Most of us have the tendency to gravitate toward those who share beliefs, opinions, and viewpoints similar to our own, but when it comes to getting the latest news, we probably like to think we’re consuming unbiased information from well-informed sources and that we, as the receivers, are being opened-minded to a wide array of viewpoints. While this is a nice thought, in a time when social media is incredibly prevalent in the way we acquire information about, well, everything, researchers are uncovering that this may be far from the reality of how the average internet user is keeping abreast of world news.
A study recently published in Proceedings of the National Academy of Science investigated the dissemination of content on Facebook, examining the spread of both conspiracy theories and scientific news. The research found that the diffusion of content generally takes place within “echo chambers,” or polarized communities that tend to consume the same types of information. Echo chambers keep the same ideas circulating within communities of people who already support them, both reinforcing the worldview within the community and making members more resistant to information that opposes their beliefs.
“Our findings show that users mostly tend to select and share content related to a specific narrative and to ignore the rest,” the study’s authors said. “Whether a news item, either substantiated or not, is accepted as true by a user may be strongly affected by how much it coheres with the user’s system of beliefs.”
This shouldn’t come as much of a shock to many, as Facebook is notorious for using algorithms to present individually-tailored subject matter to its users to keep them happy and active on its platform. The purpose of the algorithms is to serve the user more of what he or she is likely to interact with – assuming that if you like this topic, statement, product, or news story, you’ll probably like this one, too. This way, more ads and content can be specifically targeted to individuals, hence reinforcing their existing points of view. Users remain blissfully happy “knowing,” or rather, believing, more and more about less and less. Pair the algorithms with the natural inclination to seek points of view similar to your own, and you’ve got a perfect recipe for an echo chamber.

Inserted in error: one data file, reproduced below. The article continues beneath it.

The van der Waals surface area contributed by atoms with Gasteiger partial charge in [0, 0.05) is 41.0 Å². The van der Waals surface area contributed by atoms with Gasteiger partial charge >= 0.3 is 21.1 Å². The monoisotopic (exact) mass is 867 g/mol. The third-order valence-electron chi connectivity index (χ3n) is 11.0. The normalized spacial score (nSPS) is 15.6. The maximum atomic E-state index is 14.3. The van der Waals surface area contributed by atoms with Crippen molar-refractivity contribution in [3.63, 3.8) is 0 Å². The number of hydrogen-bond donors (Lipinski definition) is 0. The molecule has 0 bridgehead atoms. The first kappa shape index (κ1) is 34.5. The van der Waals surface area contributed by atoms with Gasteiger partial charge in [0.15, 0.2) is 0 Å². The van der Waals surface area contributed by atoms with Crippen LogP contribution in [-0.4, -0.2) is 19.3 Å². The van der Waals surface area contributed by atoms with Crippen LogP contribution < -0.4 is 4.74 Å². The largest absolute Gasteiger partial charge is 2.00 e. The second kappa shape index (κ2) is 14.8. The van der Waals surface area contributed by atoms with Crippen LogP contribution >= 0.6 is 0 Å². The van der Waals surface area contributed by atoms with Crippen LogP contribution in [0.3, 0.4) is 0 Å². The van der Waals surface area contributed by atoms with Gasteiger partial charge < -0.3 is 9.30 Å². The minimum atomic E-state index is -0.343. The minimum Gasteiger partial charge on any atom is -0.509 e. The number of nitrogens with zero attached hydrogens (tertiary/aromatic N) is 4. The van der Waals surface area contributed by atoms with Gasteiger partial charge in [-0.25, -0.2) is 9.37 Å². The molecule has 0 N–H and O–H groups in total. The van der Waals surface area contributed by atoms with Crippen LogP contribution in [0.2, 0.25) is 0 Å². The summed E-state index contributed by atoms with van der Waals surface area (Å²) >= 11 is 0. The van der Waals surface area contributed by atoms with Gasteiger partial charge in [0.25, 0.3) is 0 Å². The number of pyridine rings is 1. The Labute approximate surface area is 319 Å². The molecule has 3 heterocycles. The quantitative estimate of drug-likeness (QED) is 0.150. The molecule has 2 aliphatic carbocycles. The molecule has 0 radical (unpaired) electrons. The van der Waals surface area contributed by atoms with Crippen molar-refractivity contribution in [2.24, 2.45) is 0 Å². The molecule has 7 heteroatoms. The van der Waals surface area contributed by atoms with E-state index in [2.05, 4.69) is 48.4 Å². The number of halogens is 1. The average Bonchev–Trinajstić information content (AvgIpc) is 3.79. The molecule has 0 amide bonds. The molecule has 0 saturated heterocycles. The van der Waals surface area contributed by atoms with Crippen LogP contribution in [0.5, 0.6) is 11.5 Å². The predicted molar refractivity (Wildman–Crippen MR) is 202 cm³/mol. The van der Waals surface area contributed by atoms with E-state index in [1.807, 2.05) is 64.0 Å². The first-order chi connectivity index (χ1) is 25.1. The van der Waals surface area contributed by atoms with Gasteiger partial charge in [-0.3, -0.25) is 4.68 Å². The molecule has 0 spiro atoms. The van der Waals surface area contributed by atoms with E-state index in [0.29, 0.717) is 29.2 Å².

The study also mentions that the issue of digital misinformation going “viral” via social media has become so pervasive online that the World Economic Forum has classed it as one of the biggest threats to our society.
“The Internet remains an uncharted, fast-evolving territory. Current generations are able to communicate and share information instantaneously and at a scale larger than ever before,” says Lee Howell, Managing Director of the WEF. “Social media increasingly allows information to spread around the world at breakneck speed. While the benefits of this are obvious and well documented, our hyperconnected world could also enable the rapid viral spread of information that is either intentionally or unintentionally misleading or provocative, with serious consequences.”
The internet is meant to be a place of pluralism – a community where many voices, often opposing, can be heard. While it seems this may have been true of the world wide web 1.0, as market forces and algorithms increasingly take effect, the diversity of voices is now so filtered and targeted that you may only be hearing reinforcements of what you already believe. So next time you’re checking the latest news on Facebook, ask yourself, “Am I hearing an echo?”